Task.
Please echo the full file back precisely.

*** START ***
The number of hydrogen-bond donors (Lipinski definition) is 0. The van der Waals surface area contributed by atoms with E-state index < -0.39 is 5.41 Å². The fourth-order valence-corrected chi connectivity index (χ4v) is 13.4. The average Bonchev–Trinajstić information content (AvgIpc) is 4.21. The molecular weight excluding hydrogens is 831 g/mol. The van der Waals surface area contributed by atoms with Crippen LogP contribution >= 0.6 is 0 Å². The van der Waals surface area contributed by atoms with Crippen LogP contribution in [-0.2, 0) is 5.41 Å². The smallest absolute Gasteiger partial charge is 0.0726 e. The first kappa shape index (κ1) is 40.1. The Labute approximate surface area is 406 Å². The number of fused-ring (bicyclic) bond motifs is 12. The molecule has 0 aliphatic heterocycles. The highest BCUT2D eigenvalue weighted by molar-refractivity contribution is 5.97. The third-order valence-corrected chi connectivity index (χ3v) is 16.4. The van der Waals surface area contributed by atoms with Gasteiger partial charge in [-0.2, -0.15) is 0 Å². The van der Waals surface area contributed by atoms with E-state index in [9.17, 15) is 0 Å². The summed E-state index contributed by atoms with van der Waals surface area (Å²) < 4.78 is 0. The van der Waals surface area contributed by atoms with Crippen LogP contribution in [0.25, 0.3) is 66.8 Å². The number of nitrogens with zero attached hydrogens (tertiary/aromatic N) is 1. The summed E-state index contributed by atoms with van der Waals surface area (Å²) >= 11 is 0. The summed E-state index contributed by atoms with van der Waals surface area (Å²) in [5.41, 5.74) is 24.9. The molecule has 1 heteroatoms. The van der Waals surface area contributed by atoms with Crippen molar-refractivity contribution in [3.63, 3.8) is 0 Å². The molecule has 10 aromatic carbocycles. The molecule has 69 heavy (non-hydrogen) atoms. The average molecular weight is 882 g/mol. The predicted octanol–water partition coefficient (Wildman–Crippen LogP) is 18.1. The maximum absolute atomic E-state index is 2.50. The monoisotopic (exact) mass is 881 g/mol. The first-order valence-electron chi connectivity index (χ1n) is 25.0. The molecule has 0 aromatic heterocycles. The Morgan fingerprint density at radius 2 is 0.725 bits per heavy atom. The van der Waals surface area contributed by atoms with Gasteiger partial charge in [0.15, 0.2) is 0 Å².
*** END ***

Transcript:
The number of hydrogen-bond donors (Lipinski definition) is 0. The van der Waals surface area contributed by atoms with E-state index < -0.39 is 5.41 Å². The fourth-order valence-corrected chi connectivity index (χ4v) is 13.4. The average Bonchev–Trinajstić information content (AvgIpc) is 4.21. The molecular weight excluding hydrogens is 831 g/mol. The van der Waals surface area contributed by atoms with Crippen LogP contribution >= 0.6 is 0 Å². The van der Waals surface area contributed by atoms with Crippen LogP contribution in [-0.2, 0) is 5.41 Å². The smallest absolute Gasteiger partial charge is 0.0726 e. The first kappa shape index (κ1) is 40.1. The Labute approximate surface area is 406 Å². The number of fused-ring (bicyclic) bond motifs is 12. The molecule has 0 aliphatic heterocycles. The highest BCUT2D eigenvalue weighted by molar-refractivity contribution is 5.97. The third-order valence-corrected chi connectivity index (χ3v) is 16.4. The van der Waals surface area contributed by atoms with Gasteiger partial charge in [-0.2, -0.15) is 0 Å². The van der Waals surface area contributed by atoms with E-state index in [9.17, 15) is 0 Å². The summed E-state index contributed by atoms with van der Waals surface area (Å²) < 4.78 is 0. The van der Waals surface area contributed by atoms with Crippen LogP contribution in [0.25, 0.3) is 66.8 Å². The number of nitrogens with zero attached hydrogens (tertiary/aromatic N) is 1. The summed E-state index contributed by atoms with van der Waals surface area (Å²) >= 11 is 0. The summed E-state index contributed by atoms with van der Waals surface area (Å²) in [5.41, 5.74) is 24.9. The molecule has 1 heteroatoms. The van der Waals surface area contributed by atoms with Crippen molar-refractivity contribution in [3.63, 3.8) is 0 Å². The molecule has 10 aromatic carbocycles. The molecule has 69 heavy (non-hydrogen) atoms. The average molecular weight is 882 g/mol. The predicted octanol–water partition coefficient (Wildman–Crippen LogP) is 18.1. The maximum absolute atomic E-state index is 2.50. The monoisotopic (exact) mass is 881 g/mol. The first-order valence-electron chi connectivity index (χ1n) is 25.0. The molecule has 0 aromatic heterocycles. The Morgan fingerprint density at radius 2 is 0.725 bits per heavy atom. The van der Waals surface area contributed by atoms with Gasteiger partial charge in [0.15, 0.2) is 0 Å².